Finance

“Game-changing” government plan pledges $2 billion for capital-starved SMEs

Matthew Elmas /

Treasurer Josh Frydenberg

Treasurer Josh Frydenberg. Source: AAP Image/Wayne Taylor.

Small business owners and advocates have welcomed a $2 billion commitment from the Morrison government to set up a commonwealth fund to help SMEs access finance.

Announced on Wednesday, the policy is the latest move by the government to double down on small business ahead of the election next year, following a decision to bring forward SME tax cuts last month.

Treasurer Josh Frydenberg will oversee the creation of a business securitisation fund that will provide funding to smaller banks and non-bank lenders to promote more competitive conditions in the SME lending space.

“Small businesses find it difficult to obtain finance other than on a secured basis typically, against real estate,” Frydenberg said in a statement on Wednesday.

“Small businesses that have already obtained finance secured against real estate, but wish to continue to grow, also find it difficult to access additional funding.”

The government has also backed a business commercial growth fund initiative being pushed by small business and family enterprise ombudsman (ASBFEO) Kate Carnell that will provide longer-term lending opportunities to high-potential SMEs.

Carnell says the securitisation fund is a positive step but must be viewed together with her proposal for a commercial business growth fund as a holistic solution for capital-starved SMEs.

“Fundamentally what [the securitisation fund] will do is create more competition in the market so that tier two banks and non-bank lenders will have access to affordable capital to be able to lend,” Carnell tells SmartCompany.

“One produces more competition and the other one focuses on the longer term, and probably larger lending to high-growth-potential SMEs.”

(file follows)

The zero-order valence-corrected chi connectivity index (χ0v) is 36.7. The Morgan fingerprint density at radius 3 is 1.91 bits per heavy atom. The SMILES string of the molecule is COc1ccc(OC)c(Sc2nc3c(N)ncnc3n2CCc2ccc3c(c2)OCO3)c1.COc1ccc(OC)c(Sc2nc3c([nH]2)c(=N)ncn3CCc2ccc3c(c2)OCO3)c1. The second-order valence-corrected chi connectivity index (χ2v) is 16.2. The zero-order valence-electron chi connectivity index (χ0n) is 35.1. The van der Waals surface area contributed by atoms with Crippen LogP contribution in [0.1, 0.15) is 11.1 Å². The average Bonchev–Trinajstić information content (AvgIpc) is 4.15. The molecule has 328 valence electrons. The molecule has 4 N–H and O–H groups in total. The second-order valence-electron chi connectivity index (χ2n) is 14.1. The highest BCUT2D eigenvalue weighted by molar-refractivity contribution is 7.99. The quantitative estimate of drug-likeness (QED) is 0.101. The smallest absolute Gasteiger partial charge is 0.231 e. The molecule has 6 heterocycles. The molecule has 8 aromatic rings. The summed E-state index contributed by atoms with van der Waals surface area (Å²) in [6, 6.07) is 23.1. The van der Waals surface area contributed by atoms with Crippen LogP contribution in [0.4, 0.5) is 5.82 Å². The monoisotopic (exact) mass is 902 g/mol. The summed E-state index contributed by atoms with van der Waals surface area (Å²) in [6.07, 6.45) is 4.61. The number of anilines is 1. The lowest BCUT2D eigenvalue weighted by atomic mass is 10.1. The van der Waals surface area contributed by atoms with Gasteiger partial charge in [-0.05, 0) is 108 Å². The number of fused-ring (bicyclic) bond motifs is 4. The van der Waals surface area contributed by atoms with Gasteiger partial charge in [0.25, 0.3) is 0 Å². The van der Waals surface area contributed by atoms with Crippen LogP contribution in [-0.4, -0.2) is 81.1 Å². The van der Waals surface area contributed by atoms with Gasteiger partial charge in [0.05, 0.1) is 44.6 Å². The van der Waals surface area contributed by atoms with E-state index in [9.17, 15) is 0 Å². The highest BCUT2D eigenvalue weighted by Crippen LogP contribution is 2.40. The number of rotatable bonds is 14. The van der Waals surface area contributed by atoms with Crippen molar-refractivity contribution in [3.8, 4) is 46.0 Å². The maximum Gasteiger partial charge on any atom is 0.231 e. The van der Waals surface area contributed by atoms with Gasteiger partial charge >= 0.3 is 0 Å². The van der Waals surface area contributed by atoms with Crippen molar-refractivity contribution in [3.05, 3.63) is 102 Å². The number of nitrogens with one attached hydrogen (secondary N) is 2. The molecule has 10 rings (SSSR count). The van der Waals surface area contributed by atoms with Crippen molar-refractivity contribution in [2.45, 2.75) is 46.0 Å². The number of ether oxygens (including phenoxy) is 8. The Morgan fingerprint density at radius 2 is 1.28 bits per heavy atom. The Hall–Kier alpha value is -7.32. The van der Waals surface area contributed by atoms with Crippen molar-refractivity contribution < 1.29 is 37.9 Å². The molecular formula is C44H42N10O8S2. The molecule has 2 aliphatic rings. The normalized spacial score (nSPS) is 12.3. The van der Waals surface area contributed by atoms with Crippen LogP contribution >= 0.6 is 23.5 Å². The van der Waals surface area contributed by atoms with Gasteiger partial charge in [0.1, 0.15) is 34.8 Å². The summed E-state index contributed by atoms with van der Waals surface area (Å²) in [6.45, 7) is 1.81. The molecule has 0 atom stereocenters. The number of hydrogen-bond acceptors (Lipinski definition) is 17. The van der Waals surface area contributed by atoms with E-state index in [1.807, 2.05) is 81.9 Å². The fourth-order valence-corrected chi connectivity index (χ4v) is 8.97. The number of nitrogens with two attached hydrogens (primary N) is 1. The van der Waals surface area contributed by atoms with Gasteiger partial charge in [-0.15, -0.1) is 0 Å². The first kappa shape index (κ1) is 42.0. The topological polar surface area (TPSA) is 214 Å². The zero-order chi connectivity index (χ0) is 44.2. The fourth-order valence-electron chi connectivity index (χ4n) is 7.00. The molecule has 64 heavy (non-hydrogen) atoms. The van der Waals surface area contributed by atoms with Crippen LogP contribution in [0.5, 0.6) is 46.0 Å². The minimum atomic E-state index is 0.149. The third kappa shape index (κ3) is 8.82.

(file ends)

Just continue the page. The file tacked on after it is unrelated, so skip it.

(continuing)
The government has been working on a policy to assist smaller firms with access to finance for several months, with Minister for Small and Family Business Michaelia Cash last month revealing “cabinet-level discussions” were taking place.

The policy is likely to be one of several more small business-focused policies the government will unveil in the lead up to the 2019 election, with tax office dispute resolution and an extension of the instant asset write-off also on the cards.

How will it work?

The $2 billion securitisation fund will focus on supporting the capability of smaller banks and non-bank lenders to support SMEs.

It will be underpinned by commonwealth bonds, which means the government will shoulder a portion of the risk in federal accounts.

The Australian Office of Financial Management will administer the fund, while it is expected lenders will apply normal standards to loan applications.

Access to finance has been an ongoing issue for small businesses, while issues have intensified in the wake of the banking royal commission, which has prompted the big banks to tighten their belts.